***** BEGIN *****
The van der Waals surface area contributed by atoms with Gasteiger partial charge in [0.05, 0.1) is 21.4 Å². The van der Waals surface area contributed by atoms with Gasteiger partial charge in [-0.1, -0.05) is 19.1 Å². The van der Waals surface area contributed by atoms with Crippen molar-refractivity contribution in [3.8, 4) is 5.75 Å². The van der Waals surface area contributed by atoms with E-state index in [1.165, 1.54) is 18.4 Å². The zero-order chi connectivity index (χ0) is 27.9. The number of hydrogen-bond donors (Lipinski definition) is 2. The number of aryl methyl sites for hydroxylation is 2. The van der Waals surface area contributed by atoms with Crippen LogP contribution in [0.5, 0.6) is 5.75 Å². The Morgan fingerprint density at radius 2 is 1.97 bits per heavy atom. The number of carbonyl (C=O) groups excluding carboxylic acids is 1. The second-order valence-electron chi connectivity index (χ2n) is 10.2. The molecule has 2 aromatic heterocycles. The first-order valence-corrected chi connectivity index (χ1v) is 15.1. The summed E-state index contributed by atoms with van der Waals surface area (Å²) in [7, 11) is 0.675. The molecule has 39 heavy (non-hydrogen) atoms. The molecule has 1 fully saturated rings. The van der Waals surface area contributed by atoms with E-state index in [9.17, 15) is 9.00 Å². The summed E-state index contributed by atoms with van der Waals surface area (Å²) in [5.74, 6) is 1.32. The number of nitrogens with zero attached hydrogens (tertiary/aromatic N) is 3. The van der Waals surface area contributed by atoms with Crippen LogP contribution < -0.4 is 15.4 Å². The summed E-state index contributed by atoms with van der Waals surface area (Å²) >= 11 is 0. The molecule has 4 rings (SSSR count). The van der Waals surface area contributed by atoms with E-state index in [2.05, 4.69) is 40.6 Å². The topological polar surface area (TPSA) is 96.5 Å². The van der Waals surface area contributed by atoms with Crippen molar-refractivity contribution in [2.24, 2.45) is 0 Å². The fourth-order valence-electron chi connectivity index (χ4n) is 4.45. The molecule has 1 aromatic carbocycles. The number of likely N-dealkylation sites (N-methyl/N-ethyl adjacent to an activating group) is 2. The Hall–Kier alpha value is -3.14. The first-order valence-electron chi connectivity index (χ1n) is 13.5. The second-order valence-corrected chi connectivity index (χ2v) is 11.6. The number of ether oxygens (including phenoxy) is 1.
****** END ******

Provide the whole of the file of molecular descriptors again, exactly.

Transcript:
The van der Waals surface area contributed by atoms with Gasteiger partial charge in [0.05, 0.1) is 21.4 Å². The van der Waals surface area contributed by atoms with Gasteiger partial charge in [-0.1, -0.05) is 19.1 Å². The van der Waals surface area contributed by atoms with Crippen molar-refractivity contribution in [3.8, 4) is 5.75 Å². The van der Waals surface area contributed by atoms with E-state index in [1.165, 1.54) is 18.4 Å². The zero-order chi connectivity index (χ0) is 27.9. The number of hydrogen-bond donors (Lipinski definition) is 2. The number of aryl methyl sites for hydroxylation is 2. The van der Waals surface area contributed by atoms with Crippen LogP contribution in [0.5, 0.6) is 5.75 Å². The Morgan fingerprint density at radius 2 is 1.97 bits per heavy atom. The number of carbonyl (C=O) groups excluding carboxylic acids is 1. The second-order valence-electron chi connectivity index (χ2n) is 10.2. The molecule has 2 aromatic heterocycles. The first-order valence-corrected chi connectivity index (χ1v) is 15.1. The summed E-state index contributed by atoms with van der Waals surface area (Å²) in [7, 11) is 0.675. The molecule has 39 heavy (non-hydrogen) atoms. The molecule has 1 fully saturated rings. The van der Waals surface area contributed by atoms with E-state index in [9.17, 15) is 9.00 Å². The summed E-state index contributed by atoms with van der Waals surface area (Å²) in [5.74, 6) is 1.32. The number of nitrogens with zero attached hydrogens (tertiary/aromatic N) is 3. The van der Waals surface area contributed by atoms with Crippen LogP contribution < -0.4 is 15.4 Å². The summed E-state index contributed by atoms with van der Waals surface area (Å²) >= 11 is 0. The molecule has 4 rings (SSSR count). The van der Waals surface area contributed by atoms with E-state index in [2.05, 4.69) is 40.6 Å². The topological polar surface area (TPSA) is 96.5 Å². The van der Waals surface area contributed by atoms with Crippen molar-refractivity contribution in [2.24, 2.45) is 0 Å². The fourth-order valence-electron chi connectivity index (χ4n) is 4.45. The molecule has 1 aromatic carbocycles. The number of likely N-dealkylation sites (N-methyl/N-ethyl adjacent to an activating group) is 2. The Hall–Kier alpha value is -3.14. The first-order valence-electron chi connectivity index (χ1n) is 13.5. The second-order valence-corrected chi connectivity index (χ2v) is 11.6. The number of ether oxygens (including phenoxy) is 1.